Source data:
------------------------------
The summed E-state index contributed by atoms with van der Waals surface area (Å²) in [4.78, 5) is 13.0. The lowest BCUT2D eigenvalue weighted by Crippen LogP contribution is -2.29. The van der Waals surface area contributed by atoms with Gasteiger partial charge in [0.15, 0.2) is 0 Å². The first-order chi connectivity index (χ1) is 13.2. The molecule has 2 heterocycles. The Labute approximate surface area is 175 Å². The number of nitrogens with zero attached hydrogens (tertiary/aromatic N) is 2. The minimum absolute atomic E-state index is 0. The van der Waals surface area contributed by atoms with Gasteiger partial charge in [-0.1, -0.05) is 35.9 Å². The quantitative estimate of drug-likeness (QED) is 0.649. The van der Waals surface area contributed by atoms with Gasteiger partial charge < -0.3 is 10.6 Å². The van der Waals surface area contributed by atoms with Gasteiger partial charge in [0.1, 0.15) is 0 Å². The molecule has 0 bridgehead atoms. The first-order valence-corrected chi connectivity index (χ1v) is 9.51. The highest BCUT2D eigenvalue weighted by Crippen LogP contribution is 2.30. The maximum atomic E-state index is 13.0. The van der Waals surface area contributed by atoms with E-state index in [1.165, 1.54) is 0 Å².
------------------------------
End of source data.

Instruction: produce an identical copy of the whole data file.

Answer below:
The summed E-state index contributed by atoms with van der Waals surface area (Å²) in [4.78, 5) is 13.0. The lowest BCUT2D eigenvalue weighted by Crippen LogP contribution is -2.29. The van der Waals surface area contributed by atoms with Gasteiger partial charge in [0.15, 0.2) is 0 Å². The first-order chi connectivity index (χ1) is 13.2. The molecule has 2 heterocycles. The Labute approximate surface area is 175 Å². The number of nitrogens with zero attached hydrogens (tertiary/aromatic N) is 2. The minimum absolute atomic E-state index is 0. The van der Waals surface area contributed by atoms with Gasteiger partial charge in [-0.1, -0.05) is 35.9 Å². The quantitative estimate of drug-likeness (QED) is 0.649. The van der Waals surface area contributed by atoms with Gasteiger partial charge < -0.3 is 10.6 Å². The van der Waals surface area contributed by atoms with Gasteiger partial charge in [0.1, 0.15) is 0 Å². The molecule has 0 bridgehead atoms. The first-order valence-corrected chi connectivity index (χ1v) is 9.51. The highest BCUT2D eigenvalue weighted by Crippen LogP contribution is 2.30. The maximum atomic E-state index is 13.0. The van der Waals surface area contributed by atoms with E-state index in [1.165, 1.54) is 0 Å².